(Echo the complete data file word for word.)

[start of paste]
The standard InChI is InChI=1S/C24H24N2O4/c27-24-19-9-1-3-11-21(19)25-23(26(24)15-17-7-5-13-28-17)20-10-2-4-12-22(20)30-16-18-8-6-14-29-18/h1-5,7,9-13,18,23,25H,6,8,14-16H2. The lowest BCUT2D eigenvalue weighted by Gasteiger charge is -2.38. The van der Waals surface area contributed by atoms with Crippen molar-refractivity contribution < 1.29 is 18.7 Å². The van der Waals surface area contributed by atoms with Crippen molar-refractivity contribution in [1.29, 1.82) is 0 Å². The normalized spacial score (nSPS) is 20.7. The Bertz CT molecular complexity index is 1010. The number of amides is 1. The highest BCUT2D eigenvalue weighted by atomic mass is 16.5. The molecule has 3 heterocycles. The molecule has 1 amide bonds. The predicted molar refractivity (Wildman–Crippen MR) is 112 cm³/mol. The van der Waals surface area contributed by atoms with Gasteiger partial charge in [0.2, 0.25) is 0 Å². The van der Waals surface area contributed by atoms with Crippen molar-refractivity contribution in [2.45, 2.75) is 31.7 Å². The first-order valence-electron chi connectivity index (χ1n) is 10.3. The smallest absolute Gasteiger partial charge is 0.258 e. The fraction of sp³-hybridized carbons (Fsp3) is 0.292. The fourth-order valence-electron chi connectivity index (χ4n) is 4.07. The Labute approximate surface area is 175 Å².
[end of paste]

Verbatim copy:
The standard InChI is InChI=1S/C24H24N2O4/c27-24-19-9-1-3-11-21(19)25-23(26(24)15-17-7-5-13-28-17)20-10-2-4-12-22(20)30-16-18-8-6-14-29-18/h1-5,7,9-13,18,23,25H,6,8,14-16H2. The lowest BCUT2D eigenvalue weighted by Gasteiger charge is -2.38. The van der Waals surface area contributed by atoms with Crippen molar-refractivity contribution < 1.29 is 18.7 Å². The van der Waals surface area contributed by atoms with Crippen molar-refractivity contribution in [1.29, 1.82) is 0 Å². The normalized spacial score (nSPS) is 20.7. The Bertz CT molecular complexity index is 1010. The number of amides is 1. The highest BCUT2D eigenvalue weighted by atomic mass is 16.5. The molecule has 3 heterocycles. The molecule has 1 amide bonds. The predicted molar refractivity (Wildman–Crippen MR) is 112 cm³/mol. The van der Waals surface area contributed by atoms with Gasteiger partial charge in [0.2, 0.25) is 0 Å². The van der Waals surface area contributed by atoms with Crippen molar-refractivity contribution in [2.45, 2.75) is 31.7 Å². The first-order valence-electron chi connectivity index (χ1n) is 10.3. The smallest absolute Gasteiger partial charge is 0.258 e. The fraction of sp³-hybridized carbons (Fsp3) is 0.292. The fourth-order valence-electron chi connectivity index (χ4n) is 4.07. The Labute approximate surface area is 175 Å².